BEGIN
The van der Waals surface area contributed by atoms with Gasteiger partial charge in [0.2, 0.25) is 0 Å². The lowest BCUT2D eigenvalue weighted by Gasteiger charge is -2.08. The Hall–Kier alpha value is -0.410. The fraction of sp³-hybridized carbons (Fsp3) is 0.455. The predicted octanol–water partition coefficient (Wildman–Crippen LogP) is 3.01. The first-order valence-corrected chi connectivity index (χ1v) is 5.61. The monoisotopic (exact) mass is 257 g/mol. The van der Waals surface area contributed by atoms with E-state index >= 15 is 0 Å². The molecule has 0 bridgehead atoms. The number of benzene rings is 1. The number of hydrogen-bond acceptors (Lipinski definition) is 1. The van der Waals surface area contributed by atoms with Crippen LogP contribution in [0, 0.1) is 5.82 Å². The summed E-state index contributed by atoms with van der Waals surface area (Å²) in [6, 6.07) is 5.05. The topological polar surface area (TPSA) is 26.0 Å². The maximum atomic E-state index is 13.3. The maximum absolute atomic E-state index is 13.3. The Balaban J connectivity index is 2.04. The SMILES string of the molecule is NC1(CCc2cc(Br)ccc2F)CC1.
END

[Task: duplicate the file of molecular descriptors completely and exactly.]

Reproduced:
The van der Waals surface area contributed by atoms with Gasteiger partial charge in [0.2, 0.25) is 0 Å². The lowest BCUT2D eigenvalue weighted by Gasteiger charge is -2.08. The Hall–Kier alpha value is -0.410. The fraction of sp³-hybridized carbons (Fsp3) is 0.455. The predicted octanol–water partition coefficient (Wildman–Crippen LogP) is 3.01. The first-order valence-corrected chi connectivity index (χ1v) is 5.61. The monoisotopic (exact) mass is 257 g/mol. The van der Waals surface area contributed by atoms with E-state index >= 15 is 0 Å². The molecule has 0 bridgehead atoms. The number of benzene rings is 1. The number of hydrogen-bond acceptors (Lipinski definition) is 1. The van der Waals surface area contributed by atoms with Crippen LogP contribution in [0, 0.1) is 5.82 Å². The summed E-state index contributed by atoms with van der Waals surface area (Å²) in [6, 6.07) is 5.05. The topological polar surface area (TPSA) is 26.0 Å². The maximum atomic E-state index is 13.3. The maximum absolute atomic E-state index is 13.3. The Balaban J connectivity index is 2.04. The SMILES string of the molecule is NC1(CCc2cc(Br)ccc2F)CC1.